Dust off those derbies, because it’s that wonderful equestrian time of year when elegant hunters, high-flying show jumpers and the horsey set gather for the two-week event known as the Pin Oak Charity Horse Show. Admission is free most days, but don’t miss some of the premium nights: family-friendly Grand Prixes on March 25 and April 1, the Hunter/Hatter Derby on March 31, and food trucks Thursdays through Sundays. Pack an ice chest (no glass containers), visit the Shetland therapy ponies and miniature horses and do a little shopping at The Pin Oak Marketplace; it’s a lot of fun, and you’ll feel better knowing that this philanthropic event benefits charities that support the healing of sick children. Ticketed events are 4 to 9 p.m. March 25, March 31 and April 1. 8 a.m. to 5 p.m. March 22-24, 26-30 and April 2. Great Southwest Equestrian Center, 2501 South Mason, Katy. For information and full schedule, call 713-621-6290 or visit pinoak.org. Free to $10. — Susie Tommaney

Rec Room cofounders Stephanie Wittels Wachs and Matt Hune are both employed as educators, so they come from the mind of can-do, not can-don’t. “Everyone can be creative and make something,” says Wittels Wachs, co-creator of Le Spring Film Festival de Mobile Phone. The mobile phone movie fest features an hourlong screening of 12 to 15 films from filmmakers of any/no experience level. “Short films” are three minutes or less; anything more is considered a “feature.” Winners of the quarterly fest, now in its third edition, receive prizes and a photograph taken in front of a Sundance-looking step and repeat. Wittels Wachs is thinking about making her film debut. “I have great footage of my kid eating pasta from ages zero to three,” she says. Might it be “feature” length? “Probably. She eats a lot of pasta.” 8 p.m. March 22. Rec Room, 100 Jackson. For information, call 713-344-1291 or visit recroomhtx.com. $5. — Steve Jansen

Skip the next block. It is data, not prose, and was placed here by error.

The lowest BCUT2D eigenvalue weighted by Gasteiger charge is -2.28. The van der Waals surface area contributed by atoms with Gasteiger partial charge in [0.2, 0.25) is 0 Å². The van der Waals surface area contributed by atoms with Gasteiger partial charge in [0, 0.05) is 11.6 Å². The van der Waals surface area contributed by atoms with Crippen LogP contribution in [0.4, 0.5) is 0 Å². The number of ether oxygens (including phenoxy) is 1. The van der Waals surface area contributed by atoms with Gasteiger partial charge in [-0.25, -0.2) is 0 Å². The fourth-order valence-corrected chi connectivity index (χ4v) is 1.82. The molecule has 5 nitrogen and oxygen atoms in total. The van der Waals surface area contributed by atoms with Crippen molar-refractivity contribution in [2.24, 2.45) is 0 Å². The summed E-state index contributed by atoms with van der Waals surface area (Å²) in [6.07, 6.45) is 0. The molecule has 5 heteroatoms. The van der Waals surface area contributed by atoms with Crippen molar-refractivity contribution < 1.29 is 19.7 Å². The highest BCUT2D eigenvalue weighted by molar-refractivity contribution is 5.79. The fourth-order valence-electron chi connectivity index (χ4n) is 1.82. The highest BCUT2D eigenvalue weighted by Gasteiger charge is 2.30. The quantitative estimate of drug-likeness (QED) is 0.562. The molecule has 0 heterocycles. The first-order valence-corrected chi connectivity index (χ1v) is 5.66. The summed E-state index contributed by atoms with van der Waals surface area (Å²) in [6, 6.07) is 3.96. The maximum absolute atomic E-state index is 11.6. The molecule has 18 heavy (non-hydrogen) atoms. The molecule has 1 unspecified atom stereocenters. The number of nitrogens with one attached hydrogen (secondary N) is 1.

Thursday, March 23

It’s been said you can’t teach an old dog new tricks, but Pennie Mahon and her troupe of performing hounds prove otherwise. Houston Disc Dogs return to the Houston Livestock Show and Rodeo with their gravity-defying canine tricks of all types. “There will be all kinds of dogs doing anything from long distance and Frisbee to freestyle flying discs where dogs jump off our bodies. They do handstands, jump ropes and high jumps,” says Mahon, head trainer of the organization. The show lasts approximately 25 minutes, followed by a meet-and-greet where families can get up close and personal with the animals. The Houston-based group rescues animals ranging in age from one to ten, and we hear one of them is talented enough to hula hoop. Now that’s worth watching. 7 p.m. March 23. Also 7 p.m. March 22, 7:30 p.m. March 25, 5 p.m. March 26. NRG Center, One NRG Park. For information, call 832-667-1080 or visit rodeohouston.com. Free to $10. — Sam Byrd